I know that I should use Present Continuous if I decided AND arranged to do some things. But I'm not sure about that AND. I am wondering if just one of the conditions is enough. For example:

I am washing my car tomorrow evening.

And this action isn't arranged with anyone, because I live alone and I wash my car alone. In such a case, is the use of Present Continuous permitted?

  • Yes, it’s fine. You’ve got it scheduled. – Xanne Jul 29 '20 at 4:35
  • @Xanne I'm not sure again, John B. said that events must have been arranged with another person, you said that it isn't necessary, that it is enough that they are planned in advance. The clear distinction between Present Continuous and "going to" remains unclear. – ProstoCoder Jul 29 '20 at 13:42
  • @Xanne I suppose the difference is in our determination to do something, but this is just an assumption. For example: "I'm doing my homework this evening." means that it's my fixed plan, while "I'm going to do my homework this evening" means that I intend to do my homework, but I cannot promise that. – ProstoCoder Jul 29 '20 at 14:13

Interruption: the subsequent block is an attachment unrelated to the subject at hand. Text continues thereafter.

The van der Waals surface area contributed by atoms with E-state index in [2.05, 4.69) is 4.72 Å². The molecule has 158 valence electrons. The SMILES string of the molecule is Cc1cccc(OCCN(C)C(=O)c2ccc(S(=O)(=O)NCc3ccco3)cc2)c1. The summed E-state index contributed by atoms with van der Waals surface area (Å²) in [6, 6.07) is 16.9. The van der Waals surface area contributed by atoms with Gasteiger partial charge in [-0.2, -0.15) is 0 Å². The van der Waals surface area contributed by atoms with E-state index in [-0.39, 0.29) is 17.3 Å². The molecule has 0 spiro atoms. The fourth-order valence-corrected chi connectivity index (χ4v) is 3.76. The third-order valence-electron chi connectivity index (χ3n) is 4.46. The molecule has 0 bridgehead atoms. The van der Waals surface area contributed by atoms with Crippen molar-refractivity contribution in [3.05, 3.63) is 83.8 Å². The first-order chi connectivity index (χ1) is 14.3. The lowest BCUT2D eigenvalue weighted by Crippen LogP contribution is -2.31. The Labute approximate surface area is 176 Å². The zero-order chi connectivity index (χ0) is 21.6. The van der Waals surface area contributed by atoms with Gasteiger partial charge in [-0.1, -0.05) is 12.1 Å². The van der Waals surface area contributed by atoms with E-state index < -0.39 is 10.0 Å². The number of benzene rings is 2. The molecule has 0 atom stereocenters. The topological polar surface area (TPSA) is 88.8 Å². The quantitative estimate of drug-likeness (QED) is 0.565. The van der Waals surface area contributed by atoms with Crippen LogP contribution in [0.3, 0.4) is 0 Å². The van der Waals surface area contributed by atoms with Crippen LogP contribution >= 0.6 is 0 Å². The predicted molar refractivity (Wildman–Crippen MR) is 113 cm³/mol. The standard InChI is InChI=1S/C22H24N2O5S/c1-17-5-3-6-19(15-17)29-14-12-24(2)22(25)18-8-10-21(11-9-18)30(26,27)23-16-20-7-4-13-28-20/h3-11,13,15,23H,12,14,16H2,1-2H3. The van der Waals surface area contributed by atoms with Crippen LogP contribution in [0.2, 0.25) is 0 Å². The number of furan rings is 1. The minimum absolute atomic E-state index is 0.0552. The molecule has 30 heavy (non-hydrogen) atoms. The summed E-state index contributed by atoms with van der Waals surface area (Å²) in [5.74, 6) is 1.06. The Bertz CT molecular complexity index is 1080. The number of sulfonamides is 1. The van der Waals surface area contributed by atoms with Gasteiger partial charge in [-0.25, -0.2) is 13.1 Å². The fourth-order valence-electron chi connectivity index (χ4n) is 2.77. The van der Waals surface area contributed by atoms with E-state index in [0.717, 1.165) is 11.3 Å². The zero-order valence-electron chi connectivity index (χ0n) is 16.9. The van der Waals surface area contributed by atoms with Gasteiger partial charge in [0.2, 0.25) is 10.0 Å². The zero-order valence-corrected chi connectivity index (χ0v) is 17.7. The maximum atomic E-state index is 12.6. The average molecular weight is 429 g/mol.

You can use the present progressive for future events, but they must have been arranged with another person.

A future arrangement is a plan that you have decided and organised with another person. [BBC]

Instead of using the present continuous, I would use "going to" or "will." I outline the sentences below (and when to use each one).

If I decide today to wash my car tomorrow (but do not arrange it), I could write:

I am going to wash my car tomorrow.


I will wash my car tomorrow.

In the first sentence, "going to" implies that you decided to wash your car before writing/saying the sentence; "will" in the second sentence implies that you came up with the idea to wash your car while writing/saying it.

For example:

I am thirsty, so I'll [I will] get a water bottle.


I am going to work out at 4 p.m.

In the first sentence, you are thirsty and immediately decide to get water, so "will" is appropriate. In the second, you have planned your workout, so "going to" is appropriate.

  • Thanks a lot for the great answer! – ProstoCoder Jul 29 '20 at 1:30
  • @ProstoCoder I'm glad I could help! – user392938 Jul 29 '20 at 1:40

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